When Gremlins debuted in theaters in 1984, audiences were simultaneously entranced and disturbed. The cutesy nature of the central creature called Gizmo, of the Mogwai species, was an instant hit with children. Yet, the movie also featured grisly scenes of horror and death that scandalized parents. In an interview with Collider, Chris Columbus, who wrote the script for Gremlins, confirmed that his original intention had been to make a hard R-rated horror flick, inspired by his chilling personal experiences with mice infestations.
"I was living in New York at the time with these mice running around the floor, and I was watching old Universal horror films on TBS and my friend said to me, 'You love monster movies so much, why don't you write a monster movie?' I was thinking about these mice running around at night, they would scurry by my finger if my hand was hanging over the bed, it was really creeping me out and that's how I came up with the idea of Gremlins. So I wrote it as a straightforward horror film. Hard R, mom's head comes rolling down the stairs, Billy and Kate go into a McDonald's and none of the food is eaten but all of the people are eaten (laughs). So it was very dark."
It is interesting to consider that Gremlins was originally supposed to be even gorier than what audiences saw in theaters. Keep in mind that the theatrical version of the movie proved so disturbing that it led to the creation of the PG-13 rating by the MPAA to keep very young children from watching such films in the future. According to Columbus, the fact that he was able to get Gremlins made at all was due to the script title catching Steven Spielberg's eye, who decided to produce the film.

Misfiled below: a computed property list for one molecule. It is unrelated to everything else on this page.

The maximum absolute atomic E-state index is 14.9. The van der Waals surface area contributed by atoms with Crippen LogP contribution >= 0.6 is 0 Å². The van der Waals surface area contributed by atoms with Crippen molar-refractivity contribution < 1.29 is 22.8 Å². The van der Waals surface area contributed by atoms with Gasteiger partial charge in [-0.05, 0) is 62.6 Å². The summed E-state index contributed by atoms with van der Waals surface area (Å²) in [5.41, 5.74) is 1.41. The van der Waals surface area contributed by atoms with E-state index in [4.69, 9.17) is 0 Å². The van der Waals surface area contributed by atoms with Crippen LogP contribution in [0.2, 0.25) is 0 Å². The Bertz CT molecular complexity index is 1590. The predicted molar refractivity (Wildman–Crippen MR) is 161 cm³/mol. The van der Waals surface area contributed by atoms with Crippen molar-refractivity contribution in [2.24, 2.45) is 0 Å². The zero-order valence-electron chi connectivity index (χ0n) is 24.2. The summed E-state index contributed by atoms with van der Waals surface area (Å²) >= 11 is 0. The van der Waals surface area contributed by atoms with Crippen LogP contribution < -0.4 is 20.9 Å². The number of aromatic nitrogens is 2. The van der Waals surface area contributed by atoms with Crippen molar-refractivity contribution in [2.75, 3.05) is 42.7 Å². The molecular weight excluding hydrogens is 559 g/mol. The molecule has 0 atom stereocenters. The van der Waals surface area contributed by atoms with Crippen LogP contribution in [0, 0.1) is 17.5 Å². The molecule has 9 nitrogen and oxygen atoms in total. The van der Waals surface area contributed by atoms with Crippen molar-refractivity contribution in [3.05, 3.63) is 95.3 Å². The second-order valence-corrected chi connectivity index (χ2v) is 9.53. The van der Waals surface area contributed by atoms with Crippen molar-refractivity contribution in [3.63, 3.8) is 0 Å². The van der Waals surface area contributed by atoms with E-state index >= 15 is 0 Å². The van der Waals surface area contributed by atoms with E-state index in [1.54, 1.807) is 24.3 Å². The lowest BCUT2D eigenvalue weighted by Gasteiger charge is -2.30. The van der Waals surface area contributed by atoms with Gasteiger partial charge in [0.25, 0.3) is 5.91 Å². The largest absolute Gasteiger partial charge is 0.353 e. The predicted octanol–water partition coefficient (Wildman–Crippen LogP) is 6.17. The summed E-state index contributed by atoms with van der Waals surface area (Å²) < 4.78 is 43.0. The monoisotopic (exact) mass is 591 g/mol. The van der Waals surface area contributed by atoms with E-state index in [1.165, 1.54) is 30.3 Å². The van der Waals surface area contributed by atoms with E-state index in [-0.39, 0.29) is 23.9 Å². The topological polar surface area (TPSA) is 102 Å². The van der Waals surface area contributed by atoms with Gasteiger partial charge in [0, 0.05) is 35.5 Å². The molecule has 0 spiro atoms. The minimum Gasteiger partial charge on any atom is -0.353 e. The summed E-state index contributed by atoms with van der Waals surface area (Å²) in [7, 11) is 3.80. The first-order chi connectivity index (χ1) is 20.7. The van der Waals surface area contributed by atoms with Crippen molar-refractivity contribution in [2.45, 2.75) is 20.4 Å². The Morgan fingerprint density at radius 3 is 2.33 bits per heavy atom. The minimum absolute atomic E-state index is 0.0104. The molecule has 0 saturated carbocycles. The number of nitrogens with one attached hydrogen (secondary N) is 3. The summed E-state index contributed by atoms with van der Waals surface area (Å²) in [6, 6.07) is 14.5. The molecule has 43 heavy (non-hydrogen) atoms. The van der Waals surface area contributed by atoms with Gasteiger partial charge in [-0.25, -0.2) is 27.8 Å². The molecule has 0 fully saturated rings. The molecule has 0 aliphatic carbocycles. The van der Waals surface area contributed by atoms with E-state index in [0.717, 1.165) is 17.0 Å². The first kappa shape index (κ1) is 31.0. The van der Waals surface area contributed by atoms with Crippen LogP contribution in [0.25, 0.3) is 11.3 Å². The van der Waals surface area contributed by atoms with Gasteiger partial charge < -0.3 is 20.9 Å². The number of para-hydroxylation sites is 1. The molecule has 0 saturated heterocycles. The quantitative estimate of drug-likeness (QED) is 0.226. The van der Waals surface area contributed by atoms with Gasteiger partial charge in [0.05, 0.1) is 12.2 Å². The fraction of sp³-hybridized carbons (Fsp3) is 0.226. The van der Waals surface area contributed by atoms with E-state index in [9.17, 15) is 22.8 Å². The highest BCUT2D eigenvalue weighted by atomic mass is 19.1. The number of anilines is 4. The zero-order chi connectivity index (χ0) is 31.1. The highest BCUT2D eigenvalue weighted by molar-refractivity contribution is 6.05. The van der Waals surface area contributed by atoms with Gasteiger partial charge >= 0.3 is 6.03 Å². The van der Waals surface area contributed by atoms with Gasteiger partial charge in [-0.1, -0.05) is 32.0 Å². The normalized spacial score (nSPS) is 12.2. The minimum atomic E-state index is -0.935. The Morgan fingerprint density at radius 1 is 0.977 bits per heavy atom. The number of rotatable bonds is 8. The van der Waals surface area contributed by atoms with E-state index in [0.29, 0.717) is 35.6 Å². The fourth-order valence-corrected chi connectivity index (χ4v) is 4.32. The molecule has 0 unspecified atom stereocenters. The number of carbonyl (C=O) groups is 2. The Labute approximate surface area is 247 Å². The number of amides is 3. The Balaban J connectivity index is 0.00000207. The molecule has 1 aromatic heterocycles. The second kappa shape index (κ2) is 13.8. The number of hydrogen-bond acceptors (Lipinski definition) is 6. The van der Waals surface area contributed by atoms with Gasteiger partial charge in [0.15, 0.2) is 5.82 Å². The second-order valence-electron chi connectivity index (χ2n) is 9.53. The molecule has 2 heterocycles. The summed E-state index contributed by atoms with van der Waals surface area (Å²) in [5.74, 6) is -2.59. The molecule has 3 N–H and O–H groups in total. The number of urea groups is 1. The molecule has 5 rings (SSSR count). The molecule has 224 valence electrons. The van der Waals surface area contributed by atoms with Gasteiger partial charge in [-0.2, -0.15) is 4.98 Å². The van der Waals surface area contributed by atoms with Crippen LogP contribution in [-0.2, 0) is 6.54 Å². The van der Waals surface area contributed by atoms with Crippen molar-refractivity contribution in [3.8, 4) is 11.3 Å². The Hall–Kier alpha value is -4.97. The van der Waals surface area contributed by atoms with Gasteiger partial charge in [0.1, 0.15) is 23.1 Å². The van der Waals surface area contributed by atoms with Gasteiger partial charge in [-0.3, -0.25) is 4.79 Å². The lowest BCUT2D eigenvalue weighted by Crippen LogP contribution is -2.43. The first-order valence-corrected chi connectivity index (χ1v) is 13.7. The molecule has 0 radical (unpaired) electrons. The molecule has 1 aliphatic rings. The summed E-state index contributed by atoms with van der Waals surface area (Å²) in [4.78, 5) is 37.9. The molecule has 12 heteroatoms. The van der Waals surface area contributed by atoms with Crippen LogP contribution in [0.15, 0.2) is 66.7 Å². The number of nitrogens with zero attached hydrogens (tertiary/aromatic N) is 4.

"My agent sent it out to about 50 producers, and only by luck - I was gonna do a movie with Paul Newman at one point and he said to me, 'This business is 50% talent and 50% luck.' And the lucky part of Gremlins is Steven Spielberg was leaving his office and he just glanced to his assistant's desk and he saw the title, and he was like 'That's an interesting title' so he picked it up and read it over the weekend. I got a call from him like three days later. So that's how Gremlins happened."
Fortunately, once Spielberg got on board, Columbus was able to take his story and turn it into a movie. But first, the horror and gore in the script had to be pared down. Columbus credits Spielberg with helping him understand scaling back the horror was in the best interest of the story of Gremlins.
"Steven was very instrumental because I was a young writer and I was like a kid in a candy store getting to work with Steven Spielberg, and he steered me into - he said, 'This needs to reach a wider audience.' He goes, 'What you've done could be great, but it's an R-rated horror film. There's a way that what you've written can reach a much wider audience.' So we worked on several drafts of the script."
This news originated at Collider.